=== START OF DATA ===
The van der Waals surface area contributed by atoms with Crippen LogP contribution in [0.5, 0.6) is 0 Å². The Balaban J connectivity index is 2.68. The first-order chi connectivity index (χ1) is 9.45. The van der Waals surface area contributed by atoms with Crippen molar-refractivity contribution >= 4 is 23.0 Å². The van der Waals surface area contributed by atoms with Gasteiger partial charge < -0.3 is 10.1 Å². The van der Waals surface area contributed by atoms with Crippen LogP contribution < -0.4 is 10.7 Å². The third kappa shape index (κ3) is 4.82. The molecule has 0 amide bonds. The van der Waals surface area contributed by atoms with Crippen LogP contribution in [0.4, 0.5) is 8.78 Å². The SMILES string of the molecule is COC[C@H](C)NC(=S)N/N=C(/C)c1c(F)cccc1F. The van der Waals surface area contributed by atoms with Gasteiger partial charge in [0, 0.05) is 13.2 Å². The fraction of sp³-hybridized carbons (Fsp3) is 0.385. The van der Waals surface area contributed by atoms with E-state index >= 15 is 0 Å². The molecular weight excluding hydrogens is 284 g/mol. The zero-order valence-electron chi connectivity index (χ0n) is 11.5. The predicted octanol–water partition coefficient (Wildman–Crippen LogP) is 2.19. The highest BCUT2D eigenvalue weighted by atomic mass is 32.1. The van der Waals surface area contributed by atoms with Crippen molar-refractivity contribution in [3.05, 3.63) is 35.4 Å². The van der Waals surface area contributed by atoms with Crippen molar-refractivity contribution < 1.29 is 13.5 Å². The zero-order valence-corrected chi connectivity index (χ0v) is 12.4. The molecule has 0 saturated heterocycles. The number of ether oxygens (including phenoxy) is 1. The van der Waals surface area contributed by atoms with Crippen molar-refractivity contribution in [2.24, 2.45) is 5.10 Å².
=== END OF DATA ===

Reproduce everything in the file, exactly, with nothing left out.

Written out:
The van der Waals surface area contributed by atoms with Crippen LogP contribution in [0.5, 0.6) is 0 Å². The Balaban J connectivity index is 2.68. The first-order chi connectivity index (χ1) is 9.45. The van der Waals surface area contributed by atoms with Crippen molar-refractivity contribution >= 4 is 23.0 Å². The van der Waals surface area contributed by atoms with Gasteiger partial charge < -0.3 is 10.1 Å². The van der Waals surface area contributed by atoms with Crippen LogP contribution < -0.4 is 10.7 Å². The third kappa shape index (κ3) is 4.82. The molecule has 0 amide bonds. The van der Waals surface area contributed by atoms with Crippen LogP contribution in [0.4, 0.5) is 8.78 Å². The SMILES string of the molecule is COC[C@H](C)NC(=S)N/N=C(/C)c1c(F)cccc1F. The van der Waals surface area contributed by atoms with Gasteiger partial charge in [0, 0.05) is 13.2 Å². The fraction of sp³-hybridized carbons (Fsp3) is 0.385. The van der Waals surface area contributed by atoms with E-state index >= 15 is 0 Å². The molecular weight excluding hydrogens is 284 g/mol. The zero-order valence-electron chi connectivity index (χ0n) is 11.5. The predicted octanol–water partition coefficient (Wildman–Crippen LogP) is 2.19. The highest BCUT2D eigenvalue weighted by atomic mass is 32.1. The van der Waals surface area contributed by atoms with Crippen molar-refractivity contribution in [3.05, 3.63) is 35.4 Å². The van der Waals surface area contributed by atoms with Crippen molar-refractivity contribution < 1.29 is 13.5 Å². The zero-order valence-corrected chi connectivity index (χ0v) is 12.4. The molecule has 0 saturated heterocycles. The number of ether oxygens (including phenoxy) is 1. The van der Waals surface area contributed by atoms with Crippen molar-refractivity contribution in [2.24, 2.45) is 5.10 Å².